Japan’s Iriomote cat has been classified as critically endangered by the Japanese Ministry of the Environment and put on the Red List of threatened species. The cat, found exclusively on the island of Iriomote in the Ryukyu archipelago between Japan and Taiwan, was only discovered 40 years ago.
Source: Environmental Graffiti
Japan’s Iriomote cat has been classified as critically endangered by the Japanese Ministry of the Environment and put on the Red List of threatened species.
The cat, found exclusively on the island of Iriomote in the Ryukyu archipelago between Japan and Taiwan, was only discovered 40 years ago. Like another species currently in critical danger, it is considered by biologists to be a "living fossil", as the species has not changed much from its most primitive form.
In 1994 researchers estimated that only a few hundred cats remained, and an ongoing three year study suggests numbers have dwindled still further due to traffic accidents and habitat loss. Masako Izawa, a professor at the University of the Ryukyus, claims that it is not too late: "If we think about how to stop destruction of the cat’s habitat, prevent traffic accidents, and take other measure we can stop the extinction. The reclassification to "critically endangered" is a warning."
The Iriomote cat is about the same size as a domestic cat, with dark brown spotted fur. It prefers to live and hunt in coastal areas of the island, which, unfortunately, are also the areas most densely populated by humans and where most roads are built.
Iriomote was largely uninhabited by humans until after World War II due to malaria. After the war, the occupying US army eradicated malaria from the island and the population has been increasing ever since, although it is still thought to be under 2,000. However, this is still too much for the native cats, and 41 road-kill deaths have been recorded since 1978.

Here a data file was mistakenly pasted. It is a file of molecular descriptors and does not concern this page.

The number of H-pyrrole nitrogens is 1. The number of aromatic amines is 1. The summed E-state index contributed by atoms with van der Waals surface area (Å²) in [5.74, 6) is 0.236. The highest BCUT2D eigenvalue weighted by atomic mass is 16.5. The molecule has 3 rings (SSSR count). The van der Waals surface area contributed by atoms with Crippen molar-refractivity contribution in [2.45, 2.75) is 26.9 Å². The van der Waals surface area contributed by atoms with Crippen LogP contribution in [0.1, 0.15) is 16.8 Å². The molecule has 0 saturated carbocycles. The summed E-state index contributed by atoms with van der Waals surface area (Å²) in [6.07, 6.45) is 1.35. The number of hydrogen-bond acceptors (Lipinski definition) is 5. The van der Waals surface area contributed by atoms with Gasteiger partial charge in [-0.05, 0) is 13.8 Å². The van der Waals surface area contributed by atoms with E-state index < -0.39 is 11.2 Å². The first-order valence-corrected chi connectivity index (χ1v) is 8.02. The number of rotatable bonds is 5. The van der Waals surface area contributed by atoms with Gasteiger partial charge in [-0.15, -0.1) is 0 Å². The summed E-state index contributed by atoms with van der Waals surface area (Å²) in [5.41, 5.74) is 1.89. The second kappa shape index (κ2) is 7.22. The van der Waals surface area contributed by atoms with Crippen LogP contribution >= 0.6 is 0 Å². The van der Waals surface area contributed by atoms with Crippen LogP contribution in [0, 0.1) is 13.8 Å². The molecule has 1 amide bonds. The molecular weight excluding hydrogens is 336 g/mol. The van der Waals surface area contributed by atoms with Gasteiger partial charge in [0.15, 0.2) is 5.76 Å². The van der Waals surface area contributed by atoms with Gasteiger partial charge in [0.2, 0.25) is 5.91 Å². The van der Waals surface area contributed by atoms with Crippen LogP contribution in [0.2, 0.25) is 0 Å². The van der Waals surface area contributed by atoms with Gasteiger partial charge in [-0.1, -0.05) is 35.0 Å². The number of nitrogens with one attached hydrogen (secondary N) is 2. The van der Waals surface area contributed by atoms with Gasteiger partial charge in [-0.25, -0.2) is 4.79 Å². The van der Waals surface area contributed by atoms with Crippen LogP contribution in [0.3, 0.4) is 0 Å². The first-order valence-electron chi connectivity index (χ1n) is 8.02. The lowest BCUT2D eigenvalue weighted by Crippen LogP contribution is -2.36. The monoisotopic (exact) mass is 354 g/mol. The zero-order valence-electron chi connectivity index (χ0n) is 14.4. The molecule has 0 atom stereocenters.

Additionally, the popularity of the island as a tourist destination is growing rapidly, with over 350,000 visitors annually, and a new hotel has just been opened on the island, despite opposition from local environmentalists.
This is another case of conflict between preserving a natural environment and economic development. Iriomote is the poorest region of Japan, and as a result locals are reluctant to sacrifice tourist income in order to preserve the island habitat. As Maki Okamura, a scientist at the Iriomote Wildlife Conservation Center, comments, "At times the island’s development and the cat’s protection are directly opposed. We need some regulation or management by government for the development for tourism."